The construction industry is considered the backbone in any economy because it absorbs a relatively high percentage of the national workforce. The construction industry in the UK contributes approximately 8.2 percent of gross value added and employs about seven percent of the local workforce, which provides 2.2 million jobs (AGCAS, 2008). The construction industry in the US is considered the largest globally and accounts for 25 percent of the total global construction industry (Enshassi et al., 2010). Palestine, a small militarily unstable country, has limited resources and depends on international donors to survive. Most construction projects and firms are small- to medium-sized, and the majority of Palestinian construction firms are family businesses with small capital. Nevertheless, the construction industry is one of the main sectors that contribute strongly to the Palestinian economy. The average contribution of the construction industry to the Palestinian gross domestic product (GDP) ranged from 2.18 percent to 11.1 percent from 2000 to 2010 (PCBS, 2010). The construction sector is one of the main economic engine sectors that support the Palestinian national economy. The expansion of this sector has led to the revival of the construction profession and the promotion and encouragement of new investments. The sector has also played a crucial role in extending job opportunities for the Palestinian labor force; its expansion has generated many jobs for skilled, semi-skilled and unskilled workers. Successful construction organizations ensure that project managers acquire core competencies required to be successful in their assignments (Hwang & Ng, 2012). Frank (2002) stated that project managers have a direct influence on 34% to 47% of project success. Thus, project managers play an important role in determining the success of a project. An organization can maximize its probability of attaining project success consistently by recruiting, developing, nurturing, and retaining superior project managers. Project managers work closely with a range of other professionals; they organize, plan, schedule, and control the work and are responsible for completing the project within time and cost limitations (Sears et al., 2008). Construction professionals, such as architects, civil engineers, and quantity surveyors, are the main providers of project management services in the construction industry. These professionals have different training and professional backgrounds and bring their own respective styles and methods while applying project management practices. These often professionals find themselves confronted by issues and undertake additional roles that are not part of their responsibilities (Shenhar et al., 1997). They need to supplement their traditional functions with other non-engineering knowledge and skills to meet the present professional demands while discharging their responsibilities (Ceran & Dorman, 1995). Hence, to ensure their continued relevance in the industry, project managers rely on various learning activities to fulfill the construction and non-construction specific functions of a project. Identifying the routes and mechanisms by which these project managers acquire such requisite skills should provide options in addressing the training needs of future project managers (Russell et al., 1997). The industry can gain valuable lessons and insights by expanding the scope and coverage of the functions required of project managers by establishing additional skills and knowledge that these practitioners have to acquire continually to retain the marketability of their services (Bentil, 2012). Project managers play a critical role in the success of the construction business. Thus, managerial skills, effectiveness, and construction efficiency can be developed by improving the competencies of project managers, which save cost for the entire country. Palestine can progress in project management when competence components are determined carefully and implemented well to obtain the best results with less risk, achieve success with good quality, and move toward the right direction to establish future goals. This study is the first step toward developing a competence model that will determine the important knowledge and skills of projects managers and enable them to enhance their competence in their assigned tasks. A literature review showed studies concentrated on the skills and attributes of construction project managers. These studies have surveyed practitioners on recommended competencies that each successful manager must incorporate. However, studies focusing on the competencies to be mastered by construction project managers that work under critical and confined situations in unstable countries have not been found. This study identifies a list of competencies required by construction project managers in an unstable country with critical and confined situations and provides an exclusive perspective by examining a construction project manager's competencies from a Palestinian industrial point of view.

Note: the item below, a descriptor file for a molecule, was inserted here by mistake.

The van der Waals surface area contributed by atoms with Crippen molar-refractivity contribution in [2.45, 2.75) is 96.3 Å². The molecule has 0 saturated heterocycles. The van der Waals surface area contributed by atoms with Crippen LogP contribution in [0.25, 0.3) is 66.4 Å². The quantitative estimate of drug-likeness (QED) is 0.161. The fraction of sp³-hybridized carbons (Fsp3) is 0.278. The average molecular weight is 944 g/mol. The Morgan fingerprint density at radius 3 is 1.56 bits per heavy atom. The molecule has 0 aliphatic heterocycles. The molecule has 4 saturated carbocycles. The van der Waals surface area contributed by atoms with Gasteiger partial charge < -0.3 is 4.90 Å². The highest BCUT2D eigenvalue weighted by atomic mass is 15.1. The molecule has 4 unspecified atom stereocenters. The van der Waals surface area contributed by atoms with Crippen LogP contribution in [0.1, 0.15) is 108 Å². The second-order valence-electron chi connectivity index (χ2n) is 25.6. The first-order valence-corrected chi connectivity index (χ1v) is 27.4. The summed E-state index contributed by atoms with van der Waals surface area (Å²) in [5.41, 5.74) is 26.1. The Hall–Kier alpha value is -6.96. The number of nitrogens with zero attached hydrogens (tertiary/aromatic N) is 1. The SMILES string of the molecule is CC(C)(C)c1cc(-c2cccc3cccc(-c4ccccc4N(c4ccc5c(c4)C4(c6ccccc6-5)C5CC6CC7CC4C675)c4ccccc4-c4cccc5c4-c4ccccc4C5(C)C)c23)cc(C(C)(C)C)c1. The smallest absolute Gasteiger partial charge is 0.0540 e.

Literature Review